From Givenchy, Gucci Beauty, L’oreal, among others, metaverse seems to have caught the attention of these brands and many more. This is all because the total number of Indians who will be present in the metaverse will be about 13-14 million by CY23. As per industry estimates, this amounts to a 200% rise from the present 4.5-5 million. “Consumers today are willing to spend their time on immersive and visually appealing mediums. The key demographic of metaverse is 18-25 years of age. This demographic is moving to platforms where content is 3D and provides a more immersive and life-like experience,” Kanav Singla, CEO and founder, Metadome, a deep-tech startup, told BrandWagon Online.
The global metaverse revenue is estimated to touch $800 billion in 2024 as compared to around $500 billion in 2020, according to Bloomberg Intelligence. As for advertising in the metaverse, the space offers new ways of marketing such as experience led advertising opportunities. And with that brands advertise during the delivery of that experience. Not a new phenomenon, it is believed that all this started in April 2020 with US electronic music producer and DJ Travis Scott’s concert which was held in the metaverse. According to Forbes, Travis Scott’s Fortnite concert grossed roughly $20 million, including merchandise sales.
Categories such as automotive industry, lifestyle and fashion have emerged as early adopters of metaverse. Even as most of the brands present as of now are luxury brands, premium brands such as L’oreal, MG Motors, Mahindra & Mahindra (M&M) and Tanishq have started to experiment. “While still at a nascent stage in India as a new area of e-commerce, we believe that metaverse provides differentiated avenues of marketing and consumer engagement, for beauty and skincare brands. We are assessing emerging consumer insights to gauge adoption, engagement, and readiness towards the metaverse to define future marketing strategies,” a L’Oréal India spokesperson added. For instance, L’Oréal USA recently registered many of its brand trademarks in the NFT and metaverse categories. Skincare brand Kiehl’s, make-up brands Maybelline, Urban Decay and It Cosmetics, and nail varnish brand Essie are among the brands under L’Oréal which too have joined the league. In the case of Kiehl’s for example, the registration also covers the rights for non-downloadable virtual fragrances in the metaverse.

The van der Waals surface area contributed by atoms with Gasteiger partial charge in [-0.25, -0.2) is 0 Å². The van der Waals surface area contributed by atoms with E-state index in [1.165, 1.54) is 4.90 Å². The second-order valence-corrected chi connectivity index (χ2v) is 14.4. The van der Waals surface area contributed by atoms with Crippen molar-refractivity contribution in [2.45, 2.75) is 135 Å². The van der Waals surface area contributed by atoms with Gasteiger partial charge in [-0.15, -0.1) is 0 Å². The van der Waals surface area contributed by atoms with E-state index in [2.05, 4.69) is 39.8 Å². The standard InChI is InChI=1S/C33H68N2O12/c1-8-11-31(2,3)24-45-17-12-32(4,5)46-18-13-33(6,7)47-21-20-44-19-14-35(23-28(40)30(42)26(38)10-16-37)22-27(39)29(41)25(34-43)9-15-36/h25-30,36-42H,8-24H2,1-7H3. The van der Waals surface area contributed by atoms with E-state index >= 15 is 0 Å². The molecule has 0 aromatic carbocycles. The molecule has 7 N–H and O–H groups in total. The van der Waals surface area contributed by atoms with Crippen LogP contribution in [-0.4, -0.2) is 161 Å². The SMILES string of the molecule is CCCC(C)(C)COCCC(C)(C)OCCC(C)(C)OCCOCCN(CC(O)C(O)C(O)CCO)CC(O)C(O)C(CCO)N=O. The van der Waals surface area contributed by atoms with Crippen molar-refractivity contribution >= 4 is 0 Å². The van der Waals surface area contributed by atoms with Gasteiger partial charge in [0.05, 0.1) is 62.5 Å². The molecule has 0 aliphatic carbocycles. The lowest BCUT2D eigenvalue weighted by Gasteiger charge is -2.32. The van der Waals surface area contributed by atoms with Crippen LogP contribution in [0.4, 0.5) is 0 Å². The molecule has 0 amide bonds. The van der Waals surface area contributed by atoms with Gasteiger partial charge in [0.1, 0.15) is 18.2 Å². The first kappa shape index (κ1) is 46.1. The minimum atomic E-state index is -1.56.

Due to its nascent stage, not a lot of metrics has been set to measure the return-on-investment. Currently, the industry uses cost per experience (CPE), this is primarily because in the virtual world, the infrastructure cost per user is higher than what it is in the digital world. As per industry estimates, the ad rates on metaverse is estimated to be one-third of a CPM on digital platforms which ranges between Rs 150-250. Meanwhile, activation and infrastructure cost is estimated to range anywhere between Rs 7-15 (10-20 cents) per user.
However, marketing in the metaverse is yet to be a mainstream element. Industry stakeholders believe that while everybody wants to enter the metaverse, the industry is still trying to understand what marketing means in the virtual universe, be it in terms of social media, PR or digital marketing. “A marketeer is evaluating and understanding if marketing in a metaverse results in better return on investment (ROI) or gives better engagement to their end consumers when compared with the digital or physical world where they are directly targeting their consumers,” Aditya Dhruva, CEO, Factoreal, a marketing automation platform, stated.